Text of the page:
Buddhist shrine once a scene of royal secrets, murder, scandal
Zhanghua Temple is rife with royal secrets, scandals and murder.
It’s said the temple, sitting on the southeastern tip of Shashi City, Hubei Province, was originally built on the site of Zhanghua Palace (or Zhanghua Platform), an exceptionally gorgeous imperial abode of the King Ling of the Chu State.
He mounted the throne by killing his nephew in 541 BC.
The monarch enjoyed excessive luxury and liked women with slender waists singing and dancing in the palace.
The ladies, who wanted to please the king, ate little and endured hunger, and many of them starved to death. Even the palace was designed in a narrow shape, thus earning the name of the “Slim Waist Palace.”
The magnificent construction was so high that people on average had to take at least three breaks on the way up to the top.
In 529 BC, the people of the Chu State overthrew the dictator’s tyrannical reign. Betrayed by his servants, the king finally hanged himself.
The palace was eventually destroyed in the subsequent civil wars and as a consequence its bloody past was buried in the process.
Having been abandoned for centuries, a Buddhist temple was set up on the original site during the Yuan Dynasty (1271-1368).
It was renovated and expanded in the Ming (1368-1644) and Qing dynasties (1644-1911).
Past the front gate is the Hall of Heavenly Kings. It has a bell tower and drum tower on both sides, while a plum tree stands at the front, slightly to the right. The plum tree can be dated back to the Chu State, which is over 2,500 years old.
It echoes with a ginkgo tree, planted in the Tang Dynasty (AD 618-907). Today it’s symbolized as a tree god among pious followers, and it is laden with red strips written with people’s good wishes.
An ancient well is a must-see for visitors. It had been buried and overgrown with weeds for hundreds of years until a restoration project launched in the late Qing Dynasty.
Archeological research revealed the well was dug out by the order of King Ling of the Chu State.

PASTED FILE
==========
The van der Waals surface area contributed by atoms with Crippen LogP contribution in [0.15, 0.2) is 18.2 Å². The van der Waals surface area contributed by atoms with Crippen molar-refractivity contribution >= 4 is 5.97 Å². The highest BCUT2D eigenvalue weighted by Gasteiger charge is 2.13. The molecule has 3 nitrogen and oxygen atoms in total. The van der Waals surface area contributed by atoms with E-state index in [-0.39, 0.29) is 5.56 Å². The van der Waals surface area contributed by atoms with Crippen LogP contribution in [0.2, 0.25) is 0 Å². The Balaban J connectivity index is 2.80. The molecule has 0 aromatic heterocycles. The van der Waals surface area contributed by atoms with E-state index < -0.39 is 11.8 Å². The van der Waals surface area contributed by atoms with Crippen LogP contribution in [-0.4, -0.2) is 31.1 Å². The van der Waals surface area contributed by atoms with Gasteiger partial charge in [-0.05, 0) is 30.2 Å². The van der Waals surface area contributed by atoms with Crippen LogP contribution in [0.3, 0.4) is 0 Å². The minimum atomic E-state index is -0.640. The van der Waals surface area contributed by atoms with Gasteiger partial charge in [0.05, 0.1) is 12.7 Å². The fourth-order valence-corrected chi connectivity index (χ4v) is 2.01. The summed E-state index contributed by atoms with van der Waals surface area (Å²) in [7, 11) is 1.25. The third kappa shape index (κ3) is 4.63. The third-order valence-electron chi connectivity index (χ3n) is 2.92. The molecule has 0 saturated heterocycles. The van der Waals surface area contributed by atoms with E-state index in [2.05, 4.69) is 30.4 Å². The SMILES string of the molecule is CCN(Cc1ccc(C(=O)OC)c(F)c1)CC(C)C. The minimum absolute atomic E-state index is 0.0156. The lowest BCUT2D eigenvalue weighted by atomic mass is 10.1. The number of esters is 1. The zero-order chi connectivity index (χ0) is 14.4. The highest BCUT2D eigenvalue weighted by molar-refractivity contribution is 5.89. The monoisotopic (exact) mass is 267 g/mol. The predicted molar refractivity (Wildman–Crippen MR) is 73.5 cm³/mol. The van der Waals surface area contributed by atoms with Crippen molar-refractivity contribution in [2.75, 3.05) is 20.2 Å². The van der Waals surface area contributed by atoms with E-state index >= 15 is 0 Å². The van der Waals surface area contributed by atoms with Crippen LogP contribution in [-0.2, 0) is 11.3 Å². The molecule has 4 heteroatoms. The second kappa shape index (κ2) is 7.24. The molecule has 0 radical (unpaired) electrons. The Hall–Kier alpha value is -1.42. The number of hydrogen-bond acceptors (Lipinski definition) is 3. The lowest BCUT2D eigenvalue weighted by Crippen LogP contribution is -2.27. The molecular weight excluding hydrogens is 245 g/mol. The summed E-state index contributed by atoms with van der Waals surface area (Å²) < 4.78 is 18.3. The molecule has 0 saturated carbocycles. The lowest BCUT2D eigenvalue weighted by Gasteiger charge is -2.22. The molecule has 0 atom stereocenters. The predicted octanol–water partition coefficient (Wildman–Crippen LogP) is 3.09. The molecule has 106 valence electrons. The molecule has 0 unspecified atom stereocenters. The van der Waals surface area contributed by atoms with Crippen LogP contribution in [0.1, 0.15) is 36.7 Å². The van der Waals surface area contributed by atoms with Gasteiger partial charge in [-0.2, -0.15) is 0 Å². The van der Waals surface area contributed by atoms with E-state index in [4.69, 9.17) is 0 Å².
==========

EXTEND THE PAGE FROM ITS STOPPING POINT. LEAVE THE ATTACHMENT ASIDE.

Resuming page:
He sat high on the Zhanghua Platform and enjoyed watching slim-waist ladies watering flowers while dancing at the same time.
The well often gave off a pleasant fragrance and people thought it was because of fallen flower petals.
The well was destroyed in the civil wars but it was brought back centuries later. Since the Qing Dynasty the well has been functional and became a main water source for the monks and nearby residents.
In 1934 during a dredging project, a monk unveiled the pleasant fragrance mystery when he ventured deep into the bottom of the well and found a wooden block pieced together.
The then abbot Miao Quan, after careful study, discovered the wood was agarwood, which was far more valuable than gold at the time.
The Ganlu Pavilion boasts the most precious architecture in the temple. The octagonal seven-story tower is painted inside and outside with murals of the Guanyin Buddha in varied styles of different dynasties.
The stone columns of the tower are carved with more than 500 exquisite and vivid sculptures of flying dragons, white elephants, unicorns, lions, white deer and auspicious clouds.
Fifty-six overhanging eaves are engraved with dragons, each holding a copper bell in mouth, which chime in the breeze.
The top floor is the home to the four-faced jade Guanyin Buddha, guarded by a 4.8-meter-tall golden elephant.
The temple’s master monk, Jing Yue, was granted with title of “Royal Abbot” by the Empress Dowager Cixi (1835-1908) to govern all the temples and nunneries in Jingzhou, Yichang and Enshi in Hubei Province.
Thus, Zhanghua Temple rose to fame and became an influential Buddhist shrine along the Yangtze River.